Competitive Federalism and the Governance of Controversial Science
AbstractTensions between the United States government and state governments increased during the Bush Administration, 2001--2008. Blame was typically placed on the Administration's conservative policy preferences. This article analyzes how the issue of stem cell research was managed during those years in Washington, DC and how the states responded. The case highlights contradictions in the Bush Administration's brand of conservatism, how this promoted interstate competition, and why state governments had to wrestle with major policy dilemmas. Concerns surrounding moral principles, scientific progress, and economic competitiveness produced a patchwork of state funding and regulatory regimes. That outcome has not been ideal from several perspectives. Advances in biotechnology and other controversial areas of science will force future national and state governments to confront similar policymaking challenges. Copyright 2009, Oxford University Press.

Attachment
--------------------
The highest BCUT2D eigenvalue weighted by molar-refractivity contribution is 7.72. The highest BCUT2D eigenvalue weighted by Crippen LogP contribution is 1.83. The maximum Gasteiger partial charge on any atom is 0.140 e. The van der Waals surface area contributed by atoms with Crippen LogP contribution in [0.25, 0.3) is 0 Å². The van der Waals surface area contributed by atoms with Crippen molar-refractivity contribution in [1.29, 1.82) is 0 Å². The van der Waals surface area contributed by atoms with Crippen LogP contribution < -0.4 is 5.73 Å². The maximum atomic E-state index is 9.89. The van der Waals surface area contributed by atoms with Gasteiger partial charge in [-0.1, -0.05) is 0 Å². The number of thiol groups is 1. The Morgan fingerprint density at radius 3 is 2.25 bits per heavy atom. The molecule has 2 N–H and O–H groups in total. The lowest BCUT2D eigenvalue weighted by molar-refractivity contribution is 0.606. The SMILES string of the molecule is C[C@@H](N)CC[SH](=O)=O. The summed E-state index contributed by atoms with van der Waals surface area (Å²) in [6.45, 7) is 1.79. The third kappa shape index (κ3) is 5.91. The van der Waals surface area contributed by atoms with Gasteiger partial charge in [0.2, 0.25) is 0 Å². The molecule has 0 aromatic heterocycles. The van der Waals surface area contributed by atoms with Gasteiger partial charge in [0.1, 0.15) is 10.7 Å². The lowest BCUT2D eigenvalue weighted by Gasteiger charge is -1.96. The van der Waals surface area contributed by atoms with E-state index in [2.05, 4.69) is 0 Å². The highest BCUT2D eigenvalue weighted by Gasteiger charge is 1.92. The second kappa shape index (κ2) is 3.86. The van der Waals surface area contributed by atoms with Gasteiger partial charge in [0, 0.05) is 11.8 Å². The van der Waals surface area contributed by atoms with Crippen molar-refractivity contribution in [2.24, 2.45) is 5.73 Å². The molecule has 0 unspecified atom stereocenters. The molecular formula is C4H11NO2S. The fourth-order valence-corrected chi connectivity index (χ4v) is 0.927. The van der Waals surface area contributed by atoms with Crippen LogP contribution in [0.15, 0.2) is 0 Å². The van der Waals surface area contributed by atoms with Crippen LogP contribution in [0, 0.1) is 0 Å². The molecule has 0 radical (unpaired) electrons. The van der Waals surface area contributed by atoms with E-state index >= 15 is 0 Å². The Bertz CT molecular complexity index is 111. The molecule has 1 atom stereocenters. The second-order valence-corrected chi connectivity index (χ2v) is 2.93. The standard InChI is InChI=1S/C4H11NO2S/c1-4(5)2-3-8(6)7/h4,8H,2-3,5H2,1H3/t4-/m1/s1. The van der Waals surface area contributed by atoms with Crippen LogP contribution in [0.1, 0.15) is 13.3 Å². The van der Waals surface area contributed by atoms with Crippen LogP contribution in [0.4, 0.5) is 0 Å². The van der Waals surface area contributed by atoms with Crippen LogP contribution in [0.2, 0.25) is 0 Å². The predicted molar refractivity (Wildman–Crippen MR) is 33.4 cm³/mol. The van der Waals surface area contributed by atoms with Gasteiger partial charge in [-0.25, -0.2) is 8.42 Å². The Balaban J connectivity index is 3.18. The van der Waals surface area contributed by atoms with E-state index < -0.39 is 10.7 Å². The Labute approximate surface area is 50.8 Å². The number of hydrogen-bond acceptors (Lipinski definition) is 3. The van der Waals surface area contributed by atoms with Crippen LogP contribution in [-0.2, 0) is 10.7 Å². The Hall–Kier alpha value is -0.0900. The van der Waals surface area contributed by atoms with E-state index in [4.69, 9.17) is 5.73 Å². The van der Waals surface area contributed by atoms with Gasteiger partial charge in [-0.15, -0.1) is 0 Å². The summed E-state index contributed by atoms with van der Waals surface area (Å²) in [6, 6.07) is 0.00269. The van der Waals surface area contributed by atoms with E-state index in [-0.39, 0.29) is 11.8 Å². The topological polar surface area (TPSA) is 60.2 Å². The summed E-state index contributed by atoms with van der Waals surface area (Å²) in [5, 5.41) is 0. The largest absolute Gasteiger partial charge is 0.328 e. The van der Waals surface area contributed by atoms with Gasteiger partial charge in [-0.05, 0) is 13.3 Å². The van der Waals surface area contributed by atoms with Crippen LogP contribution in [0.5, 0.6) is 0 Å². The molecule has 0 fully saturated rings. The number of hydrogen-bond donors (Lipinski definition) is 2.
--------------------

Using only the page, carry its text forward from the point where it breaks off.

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Bibliographic InfoArticle provided by Oxford University Press in its journal Publius: The Journal of Federalism.
Volume (Year): 39 (2009)
Issue (Month): 4 (Fall)
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Postal: Oxford University Press, Great Clarendon Street, Oxford OX2 6DP, UK
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Web page: http://publius.oxfordjournals.org/
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